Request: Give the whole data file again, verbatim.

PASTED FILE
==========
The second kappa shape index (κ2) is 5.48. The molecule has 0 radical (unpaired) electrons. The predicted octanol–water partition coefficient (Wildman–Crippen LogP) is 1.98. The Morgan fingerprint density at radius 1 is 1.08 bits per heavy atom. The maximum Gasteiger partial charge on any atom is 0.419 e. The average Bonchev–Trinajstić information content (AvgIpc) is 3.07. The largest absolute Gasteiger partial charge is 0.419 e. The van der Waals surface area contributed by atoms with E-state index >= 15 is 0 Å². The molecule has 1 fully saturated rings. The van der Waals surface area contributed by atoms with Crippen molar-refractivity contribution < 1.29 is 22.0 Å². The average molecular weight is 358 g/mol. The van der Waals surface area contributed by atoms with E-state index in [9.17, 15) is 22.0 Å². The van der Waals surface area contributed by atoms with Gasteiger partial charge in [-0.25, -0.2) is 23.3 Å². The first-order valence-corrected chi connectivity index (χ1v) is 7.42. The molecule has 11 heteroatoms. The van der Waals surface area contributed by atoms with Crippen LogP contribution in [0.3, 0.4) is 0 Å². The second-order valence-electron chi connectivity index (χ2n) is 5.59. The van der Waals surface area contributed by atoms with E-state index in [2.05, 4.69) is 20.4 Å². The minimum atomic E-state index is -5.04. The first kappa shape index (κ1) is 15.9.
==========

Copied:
The second kappa shape index (κ2) is 5.48. The molecule has 0 radical (unpaired) electrons. The predicted octanol–water partition coefficient (Wildman–Crippen LogP) is 1.98. The Morgan fingerprint density at radius 1 is 1.08 bits per heavy atom. The maximum Gasteiger partial charge on any atom is 0.419 e. The average Bonchev–Trinajstić information content (AvgIpc) is 3.07. The largest absolute Gasteiger partial charge is 0.419 e. The van der Waals surface area contributed by atoms with E-state index >= 15 is 0 Å². The molecule has 1 fully saturated rings. The van der Waals surface area contributed by atoms with Crippen molar-refractivity contribution < 1.29 is 22.0 Å². The average molecular weight is 358 g/mol. The van der Waals surface area contributed by atoms with E-state index in [9.17, 15) is 22.0 Å². The van der Waals surface area contributed by atoms with Gasteiger partial charge in [-0.25, -0.2) is 23.3 Å². The first-order valence-corrected chi connectivity index (χ1v) is 7.42. The molecule has 11 heteroatoms. The van der Waals surface area contributed by atoms with Crippen LogP contribution in [0.3, 0.4) is 0 Å². The second-order valence-electron chi connectivity index (χ2n) is 5.59. The van der Waals surface area contributed by atoms with E-state index in [2.05, 4.69) is 20.4 Å². The minimum atomic E-state index is -5.04. The first kappa shape index (κ1) is 15.9.